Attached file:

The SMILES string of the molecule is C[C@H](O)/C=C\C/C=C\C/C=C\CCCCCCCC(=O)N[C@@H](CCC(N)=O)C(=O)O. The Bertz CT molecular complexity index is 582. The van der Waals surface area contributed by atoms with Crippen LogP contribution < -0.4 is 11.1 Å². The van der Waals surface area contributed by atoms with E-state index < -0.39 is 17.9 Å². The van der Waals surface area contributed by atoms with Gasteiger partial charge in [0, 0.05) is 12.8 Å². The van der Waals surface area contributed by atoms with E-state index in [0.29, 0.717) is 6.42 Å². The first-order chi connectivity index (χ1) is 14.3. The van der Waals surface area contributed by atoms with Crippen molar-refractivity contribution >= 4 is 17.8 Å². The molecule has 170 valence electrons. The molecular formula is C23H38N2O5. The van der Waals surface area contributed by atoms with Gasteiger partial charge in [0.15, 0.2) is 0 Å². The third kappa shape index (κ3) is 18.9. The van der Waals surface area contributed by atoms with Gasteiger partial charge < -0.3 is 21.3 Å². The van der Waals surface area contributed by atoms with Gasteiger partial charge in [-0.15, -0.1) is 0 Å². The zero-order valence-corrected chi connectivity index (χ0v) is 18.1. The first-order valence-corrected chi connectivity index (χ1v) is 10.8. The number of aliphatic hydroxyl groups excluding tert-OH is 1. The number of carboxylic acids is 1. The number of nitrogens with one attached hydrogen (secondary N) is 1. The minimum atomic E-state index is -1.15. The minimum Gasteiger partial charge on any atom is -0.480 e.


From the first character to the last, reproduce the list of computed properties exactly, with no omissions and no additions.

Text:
The SMILES string of the molecule is C[C@H](O)/C=C\C/C=C\C/C=C\CCCCCCCC(=O)N[C@@H](CCC(N)=O)C(=O)O. The Bertz CT molecular complexity index is 582. The van der Waals surface area contributed by atoms with Crippen LogP contribution < -0.4 is 11.1 Å². The van der Waals surface area contributed by atoms with E-state index < -0.39 is 17.9 Å². The van der Waals surface area contributed by atoms with Gasteiger partial charge in [0, 0.05) is 12.8 Å². The van der Waals surface area contributed by atoms with E-state index in [0.29, 0.717) is 6.42 Å². The first-order chi connectivity index (χ1) is 14.3. The van der Waals surface area contributed by atoms with Crippen molar-refractivity contribution >= 4 is 17.8 Å². The molecule has 170 valence electrons. The molecular formula is C23H38N2O5. The van der Waals surface area contributed by atoms with Gasteiger partial charge in [0.15, 0.2) is 0 Å². The third kappa shape index (κ3) is 18.9. The van der Waals surface area contributed by atoms with Gasteiger partial charge < -0.3 is 21.3 Å². The van der Waals surface area contributed by atoms with Gasteiger partial charge in [-0.15, -0.1) is 0 Å². The zero-order valence-corrected chi connectivity index (χ0v) is 18.1. The first-order valence-corrected chi connectivity index (χ1v) is 10.8. The number of aliphatic hydroxyl groups excluding tert-OH is 1. The number of carboxylic acids is 1. The number of nitrogens with one attached hydrogen (secondary N) is 1. The minimum atomic E-state index is -1.15. The minimum Gasteiger partial charge on any atom is -0.480 e.